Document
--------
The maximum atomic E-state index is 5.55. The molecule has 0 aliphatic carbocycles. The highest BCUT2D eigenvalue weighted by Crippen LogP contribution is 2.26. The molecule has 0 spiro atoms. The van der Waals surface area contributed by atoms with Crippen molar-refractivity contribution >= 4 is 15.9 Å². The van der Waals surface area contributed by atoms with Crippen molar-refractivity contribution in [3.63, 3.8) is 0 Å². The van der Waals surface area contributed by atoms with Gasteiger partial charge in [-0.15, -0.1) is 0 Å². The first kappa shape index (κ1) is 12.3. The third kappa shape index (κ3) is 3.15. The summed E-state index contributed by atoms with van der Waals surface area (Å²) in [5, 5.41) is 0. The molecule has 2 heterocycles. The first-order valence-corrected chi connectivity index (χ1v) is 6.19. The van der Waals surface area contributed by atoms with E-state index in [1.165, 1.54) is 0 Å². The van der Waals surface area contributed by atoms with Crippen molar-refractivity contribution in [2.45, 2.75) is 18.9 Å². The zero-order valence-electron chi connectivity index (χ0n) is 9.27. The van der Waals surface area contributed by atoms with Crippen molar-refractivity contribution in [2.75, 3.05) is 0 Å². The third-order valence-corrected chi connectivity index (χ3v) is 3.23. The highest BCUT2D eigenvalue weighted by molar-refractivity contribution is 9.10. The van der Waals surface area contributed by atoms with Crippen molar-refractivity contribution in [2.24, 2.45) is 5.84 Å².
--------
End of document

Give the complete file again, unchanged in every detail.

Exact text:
The maximum atomic E-state index is 5.55. The molecule has 0 aliphatic carbocycles. The highest BCUT2D eigenvalue weighted by Crippen LogP contribution is 2.26. The molecule has 0 spiro atoms. The van der Waals surface area contributed by atoms with Crippen molar-refractivity contribution >= 4 is 15.9 Å². The van der Waals surface area contributed by atoms with Crippen molar-refractivity contribution in [3.63, 3.8) is 0 Å². The van der Waals surface area contributed by atoms with Gasteiger partial charge in [-0.15, -0.1) is 0 Å². The first kappa shape index (κ1) is 12.3. The third kappa shape index (κ3) is 3.15. The summed E-state index contributed by atoms with van der Waals surface area (Å²) in [5, 5.41) is 0. The molecule has 2 heterocycles. The first-order valence-corrected chi connectivity index (χ1v) is 6.19. The van der Waals surface area contributed by atoms with E-state index in [1.165, 1.54) is 0 Å². The van der Waals surface area contributed by atoms with Crippen molar-refractivity contribution in [2.45, 2.75) is 18.9 Å². The zero-order valence-electron chi connectivity index (χ0n) is 9.27. The van der Waals surface area contributed by atoms with Crippen molar-refractivity contribution in [2.75, 3.05) is 0 Å². The third-order valence-corrected chi connectivity index (χ3v) is 3.23. The highest BCUT2D eigenvalue weighted by molar-refractivity contribution is 9.10. The van der Waals surface area contributed by atoms with Crippen molar-refractivity contribution in [2.24, 2.45) is 5.84 Å².